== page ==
The major signs of an abnormal uterus include pain, unusual bleeding, and irregular cycles. While some of these symptoms could indicate serious conditions such as cancer or endometriosis, others might indicate pregnancy or a tipped uterus, both of which are not generally of medical concern. Anyone experiencing any symptoms of an abnormal uterus should consult a doctor to rule out any health concerns.
Pain is one of the most common symptoms of an abnormal uterus. It can range in intensity from mild to severe, and it can come in short bursts or gradual waves depending on the cause of the abnormal uterus. Conditions like endometriosis, in which the uterine lining begins to grow abnormally outside of the uterus, can cause severe cramping, pain during urination, general abdominal and back pain, and pain during sexual intercourse. This type of pain could also be experienced by those who have uterine cancer, but the pain associated with cancer can vary greatly. A prolapsed uterus, which has lost support from surrounding muscles and ligaments, can also cause pain.
Two less harmful conditions that could create pain in an otherwise healthy uterus are pregnancy and a tipped or retroverted uterus. Pregnancy stretches the uterus and surrounding ligaments, sometimes leading to round ligament pain, a type of pain in the right side of the pelvis that usually occurs in spasms. Additionally, pregnancy can cause back pain and pressure on the bladder. A tipped uterus can also sometimes be painful, but it is not generally considered unhealthy unless caused by another condition. Instead of tilting forward towards the front of the body, a tipped uterus tilts backward, which could sometimes cause mild pain, cramping, or pain during intercourse.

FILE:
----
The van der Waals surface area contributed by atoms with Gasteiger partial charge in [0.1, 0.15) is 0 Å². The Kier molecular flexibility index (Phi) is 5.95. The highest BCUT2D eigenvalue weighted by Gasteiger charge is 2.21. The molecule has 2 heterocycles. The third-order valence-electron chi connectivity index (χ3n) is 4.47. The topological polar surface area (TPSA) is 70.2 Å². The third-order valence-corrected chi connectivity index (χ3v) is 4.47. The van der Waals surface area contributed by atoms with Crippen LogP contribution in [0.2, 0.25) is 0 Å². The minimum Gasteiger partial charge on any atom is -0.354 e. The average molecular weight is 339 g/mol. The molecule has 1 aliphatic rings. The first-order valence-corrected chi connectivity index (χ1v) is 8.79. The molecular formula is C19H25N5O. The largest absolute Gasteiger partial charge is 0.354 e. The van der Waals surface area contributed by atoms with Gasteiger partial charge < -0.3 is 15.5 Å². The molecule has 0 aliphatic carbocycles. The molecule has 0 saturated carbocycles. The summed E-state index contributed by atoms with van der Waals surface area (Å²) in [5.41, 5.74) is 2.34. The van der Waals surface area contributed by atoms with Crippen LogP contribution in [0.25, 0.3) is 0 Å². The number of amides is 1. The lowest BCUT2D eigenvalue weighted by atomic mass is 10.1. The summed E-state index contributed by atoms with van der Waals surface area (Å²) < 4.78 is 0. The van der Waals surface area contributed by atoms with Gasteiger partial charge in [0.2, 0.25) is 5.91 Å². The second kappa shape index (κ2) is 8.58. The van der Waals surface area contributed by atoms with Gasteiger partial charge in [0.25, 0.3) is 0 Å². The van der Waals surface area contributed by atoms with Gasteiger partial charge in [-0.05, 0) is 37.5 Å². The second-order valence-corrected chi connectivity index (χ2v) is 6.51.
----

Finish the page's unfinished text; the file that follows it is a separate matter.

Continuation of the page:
Unusual bleeding is another symptom of an abnormal uterus, and it could indicate a number of conditions, including endometriosis, cancer, irregular cycles, pregnancy, or miscarriage. Abnormal bleeding that grows in intensity is generally one of the most common signs of uterine or endometrial cancer, especially in postmenopausal women. For those of reproductive age, slight bleeding could indicate endometriosis or it could simply be the result of an irregular cycle, which could be caused by hormonal birth control, changes in diet or exercise, and several other factors.
Abnormal bleeding could also be the sign of a miscarriage, or it could indicate pregnancy.When the embryo implants itself in the uterine wall during the beginning of pregnancy, it can sometimes create light cramping and bleeding known as implantation bleeding. This is not generally a health concern, but if a woman experiences pain or abnormal bleeding she should consult her doctor or another health care professional.